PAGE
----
A Question of Sleep

Little Plum slept well from the start, beside the slight breastfeeding issues.

On day one, we were struggling terribly with latching her onto the breast, so she was a bit hard to settle, but we soon sorted that out by using the hospital grade pumps to feed her some delicious, creamy thick, custard coloured colostrum in a little cup(as using a bottle would risk causing nipple confusion). I was pleased to discover I had a good supply.

On day two I managed to nurse her successfully for about 5-10 minutes. At the time I was very unsure if that counted as a successful feed but the fact that she then slept for five and half hours soundly seemed a good sign to me.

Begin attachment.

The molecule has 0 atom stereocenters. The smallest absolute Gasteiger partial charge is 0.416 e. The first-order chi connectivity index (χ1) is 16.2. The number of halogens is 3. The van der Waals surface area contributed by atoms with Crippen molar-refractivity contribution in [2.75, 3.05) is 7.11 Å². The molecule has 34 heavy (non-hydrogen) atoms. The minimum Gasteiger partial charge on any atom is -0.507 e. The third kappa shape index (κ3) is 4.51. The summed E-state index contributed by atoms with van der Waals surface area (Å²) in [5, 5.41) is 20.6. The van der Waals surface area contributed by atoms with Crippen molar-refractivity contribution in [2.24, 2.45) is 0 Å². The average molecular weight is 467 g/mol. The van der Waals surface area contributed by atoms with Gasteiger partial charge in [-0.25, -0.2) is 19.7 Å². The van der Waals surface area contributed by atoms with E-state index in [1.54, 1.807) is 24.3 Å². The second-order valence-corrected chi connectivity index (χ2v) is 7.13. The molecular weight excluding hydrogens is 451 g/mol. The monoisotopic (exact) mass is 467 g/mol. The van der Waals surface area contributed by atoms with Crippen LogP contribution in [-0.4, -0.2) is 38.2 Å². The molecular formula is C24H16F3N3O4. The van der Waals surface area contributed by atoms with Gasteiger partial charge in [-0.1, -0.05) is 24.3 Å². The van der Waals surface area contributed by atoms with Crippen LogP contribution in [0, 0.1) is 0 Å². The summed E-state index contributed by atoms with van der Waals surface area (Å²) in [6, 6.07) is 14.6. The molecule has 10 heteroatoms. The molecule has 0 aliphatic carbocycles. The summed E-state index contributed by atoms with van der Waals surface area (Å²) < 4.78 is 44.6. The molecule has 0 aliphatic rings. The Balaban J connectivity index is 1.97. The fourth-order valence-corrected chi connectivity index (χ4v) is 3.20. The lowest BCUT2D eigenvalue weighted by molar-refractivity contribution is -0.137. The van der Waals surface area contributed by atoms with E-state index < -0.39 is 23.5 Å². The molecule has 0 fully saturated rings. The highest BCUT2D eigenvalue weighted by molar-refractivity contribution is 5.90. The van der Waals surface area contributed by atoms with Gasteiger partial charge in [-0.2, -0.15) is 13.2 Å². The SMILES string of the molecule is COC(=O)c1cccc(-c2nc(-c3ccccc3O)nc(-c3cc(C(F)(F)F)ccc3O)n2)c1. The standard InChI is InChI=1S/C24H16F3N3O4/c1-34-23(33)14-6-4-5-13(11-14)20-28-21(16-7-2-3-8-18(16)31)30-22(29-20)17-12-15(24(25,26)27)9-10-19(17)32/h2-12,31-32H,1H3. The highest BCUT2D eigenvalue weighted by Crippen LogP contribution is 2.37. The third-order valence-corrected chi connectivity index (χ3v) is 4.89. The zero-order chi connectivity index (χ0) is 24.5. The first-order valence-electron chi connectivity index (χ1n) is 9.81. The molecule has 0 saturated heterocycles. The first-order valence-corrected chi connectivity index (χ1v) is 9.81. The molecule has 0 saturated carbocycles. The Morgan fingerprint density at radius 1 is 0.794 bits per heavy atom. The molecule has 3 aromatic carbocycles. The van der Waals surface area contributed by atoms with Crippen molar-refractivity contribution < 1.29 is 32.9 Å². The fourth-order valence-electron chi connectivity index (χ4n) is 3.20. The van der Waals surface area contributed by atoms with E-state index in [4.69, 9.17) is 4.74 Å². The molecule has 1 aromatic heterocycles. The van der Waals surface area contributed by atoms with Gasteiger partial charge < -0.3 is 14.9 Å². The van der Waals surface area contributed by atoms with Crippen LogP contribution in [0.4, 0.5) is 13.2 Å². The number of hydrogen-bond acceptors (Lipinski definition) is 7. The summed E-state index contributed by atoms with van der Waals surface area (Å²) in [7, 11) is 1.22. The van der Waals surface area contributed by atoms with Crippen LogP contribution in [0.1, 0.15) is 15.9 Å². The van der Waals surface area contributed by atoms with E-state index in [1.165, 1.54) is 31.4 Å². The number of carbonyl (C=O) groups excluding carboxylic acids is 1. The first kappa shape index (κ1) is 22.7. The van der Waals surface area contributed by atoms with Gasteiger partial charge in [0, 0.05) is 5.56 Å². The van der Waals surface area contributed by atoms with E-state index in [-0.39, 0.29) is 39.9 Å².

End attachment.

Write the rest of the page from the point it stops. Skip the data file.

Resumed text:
I will just interject here that I was then told by one Midwife, upon mentioning what I considered a great success(she fed, she slept well, all a Mother could want on day two), that I should wake her up every three hours to feed. She made me feel quite neglectful for not having done this, but she had all sorts of things to say throughout my stay which differed from other Midwives advice, and anyway I later read this suggestion is only for babies under a certain weight, say 7 lb or thereabouts. Plum was born at 9 lb 2 oz, so I’m now rather annoyed that as a nervous new Mum I was made to feel so bad. Way to knock a girls confidence in the most overwhelming time of her life. Thank god she was the only one with such views. Other than this I will point out that I had a relaxing three days in the hospital, and the service I received from most of the midwives was good, mostly for the support in nursing, which was abundant(perhaps because I requested it in my birth plan). In fact the support was so forthcoming that it eventually got a bit too much, and so I was looking forward to getting home and practising a latch without a stranger squeezing my breasts. I think Plum wanted some air too.